Scott Garfield/The Weinstein Company/"Southpaw"
Stars are working with trainers so they can perform their own stunts in movies and TV shows.
Charlize Theron pulls off impressive fight scenes in Netflix's "The Old Guard" (available Friday).
But she's not the only one.
Here are the workout regimens for stars including Jake Gyllenhaal, Michael B. Jordan, Alison Brie, and John Boyega straight from their trainers.
In recent years, more and more actors are doing extensive training to not just look the part of an action hero, but actually do their own stunt work.
Starting Friday on Netflix, viewers will see Charlize Theron do many of her own stunts and fighting in "The Old Guard," which took months of training to pull off. But she's just the latest example.
Here's how stars like Michael B. Jordan, Alison Brie, Jake Gyllenhaal, Matt Damon, and John Boyega have prepared for roles, according to the trainers and fight coordinators who were behind-the-scenes getting them ready.
Charlize Theron spent four months learning hand-to-hand combat techniques for "The Old Guard."
In "The Old Guard," Theron plays an immortal warrior who for centuries has learned numerous fighting styles to eliminate her foes.
To pull off the character, Theron spent four months training with the movie's fight coordinator, Danny Hernandez. The star learned numerous martial arts techniques.
"She had to learn hand-to-hand combat, Akido, Judo, Karate, Iaido, and HEMA, which is medieval martial arts," Hernandez told Insider.
The two would train three to four hours a day, he said. And though it sounds like a daunting task, in fact, to start out it's quite basic.
Here's what a four-hour session entailed, according to Hernandez:
Basic movies from a martial arts discipline in front of a mirror
Working with a partner on those moves
"It's a great cardio workout," Hernandez said.
Michael B. Jordan trained six days a week for "Creed," according to his trainer.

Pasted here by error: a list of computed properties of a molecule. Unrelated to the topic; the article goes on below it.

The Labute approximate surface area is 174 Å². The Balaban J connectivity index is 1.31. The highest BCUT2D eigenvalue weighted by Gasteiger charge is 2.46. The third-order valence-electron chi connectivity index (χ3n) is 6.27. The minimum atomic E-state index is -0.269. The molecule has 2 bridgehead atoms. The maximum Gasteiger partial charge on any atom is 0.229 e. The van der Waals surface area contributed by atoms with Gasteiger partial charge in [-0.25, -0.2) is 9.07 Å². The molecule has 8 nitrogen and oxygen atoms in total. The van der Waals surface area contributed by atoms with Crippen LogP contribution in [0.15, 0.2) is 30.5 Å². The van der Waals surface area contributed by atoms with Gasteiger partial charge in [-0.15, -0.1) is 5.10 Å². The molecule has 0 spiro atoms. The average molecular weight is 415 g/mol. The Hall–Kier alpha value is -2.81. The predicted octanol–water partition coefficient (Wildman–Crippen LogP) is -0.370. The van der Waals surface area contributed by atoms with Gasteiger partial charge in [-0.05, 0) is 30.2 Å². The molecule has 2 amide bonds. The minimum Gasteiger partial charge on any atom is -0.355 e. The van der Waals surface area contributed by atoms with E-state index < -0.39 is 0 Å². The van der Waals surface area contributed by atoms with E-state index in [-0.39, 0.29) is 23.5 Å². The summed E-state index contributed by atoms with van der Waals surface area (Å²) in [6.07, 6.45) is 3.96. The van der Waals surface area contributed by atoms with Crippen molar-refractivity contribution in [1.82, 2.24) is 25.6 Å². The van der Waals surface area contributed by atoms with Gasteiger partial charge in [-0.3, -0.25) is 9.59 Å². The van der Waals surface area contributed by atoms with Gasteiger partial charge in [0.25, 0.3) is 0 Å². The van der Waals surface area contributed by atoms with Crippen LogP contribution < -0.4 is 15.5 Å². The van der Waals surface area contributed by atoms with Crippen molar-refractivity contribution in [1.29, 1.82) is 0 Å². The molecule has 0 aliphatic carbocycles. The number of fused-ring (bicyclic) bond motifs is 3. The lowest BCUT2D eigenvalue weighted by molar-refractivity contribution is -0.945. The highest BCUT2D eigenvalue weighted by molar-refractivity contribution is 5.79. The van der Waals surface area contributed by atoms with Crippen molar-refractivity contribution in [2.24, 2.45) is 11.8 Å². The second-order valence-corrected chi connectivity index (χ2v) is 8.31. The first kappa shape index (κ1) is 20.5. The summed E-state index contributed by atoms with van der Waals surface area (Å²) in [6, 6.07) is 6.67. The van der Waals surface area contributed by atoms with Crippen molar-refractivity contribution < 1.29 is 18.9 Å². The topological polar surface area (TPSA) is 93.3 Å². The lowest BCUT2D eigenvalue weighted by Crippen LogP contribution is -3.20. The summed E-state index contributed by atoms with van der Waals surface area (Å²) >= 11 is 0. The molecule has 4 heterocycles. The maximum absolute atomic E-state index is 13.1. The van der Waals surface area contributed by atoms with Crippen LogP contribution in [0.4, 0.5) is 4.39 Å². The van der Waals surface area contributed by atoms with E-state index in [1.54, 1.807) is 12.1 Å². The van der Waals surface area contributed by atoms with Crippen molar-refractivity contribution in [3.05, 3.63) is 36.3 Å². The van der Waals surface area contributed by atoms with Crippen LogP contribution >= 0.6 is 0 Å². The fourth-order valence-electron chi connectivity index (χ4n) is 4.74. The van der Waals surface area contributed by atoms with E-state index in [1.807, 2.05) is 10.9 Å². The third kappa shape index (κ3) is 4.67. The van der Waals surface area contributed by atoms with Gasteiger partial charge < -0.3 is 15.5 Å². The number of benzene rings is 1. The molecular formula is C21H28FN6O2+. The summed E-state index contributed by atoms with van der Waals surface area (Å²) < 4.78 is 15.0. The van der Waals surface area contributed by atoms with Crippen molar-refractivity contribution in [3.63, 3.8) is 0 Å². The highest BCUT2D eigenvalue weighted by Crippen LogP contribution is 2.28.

Michael B. Jordan wowed audiences (and Sylvester Stallone) when he starred in the first "Creed" movie. And you can thank trainer Corey Calliet for that.
He and Jordan first began working together on "The Fantastic Four" but really turned things up for "Creed."
Here's some of what Calliet had Jordan do six-days-a-week:
45 to 60 minutes of cardio
Three sets of 25 reps of sit-ups every other day
One-mile warm-up on the treadmill
Two sets of 10 reps of push-ups
Four sets of dumbbell curls
Three rounds of 20 reps of box jumps, jump squats, and burpees
Boxing training (heavy bag, speed bag, jump rope)
"I remember when we started out Mike couldn't lift 25 pounds, but then I started to see the confidence as he could see results," Calliet said back in 2015. "Now he jumps rope better than I ever could, and I fought Golden Gloves."
His trainer said Jordan then did intense weight training to gain 15 pounds of muscle to play Killmonger in "Black Panther."
Walt Disney Studios
Calliet's next challenge with Jordan was to take him from looking like a boxer and make him a supervillain.
"He told me, 'I need to look like this,' and it's a picture of Killmonger fighting Black Panther," Calliet said in 2018. "He was very big, so I knew I had to make Mike look like a free safety or a Marine. If you want to be a villain you have to have that savage type of demeanor."
To do that Calliet had Jordan do a lot of weight training:
This went on for six days a week for a few months leading up to production. Jordan also ate six meals a day during this time.
Then during shooting, they did interval training:
And sometimes Callout would throw in a few curveballs.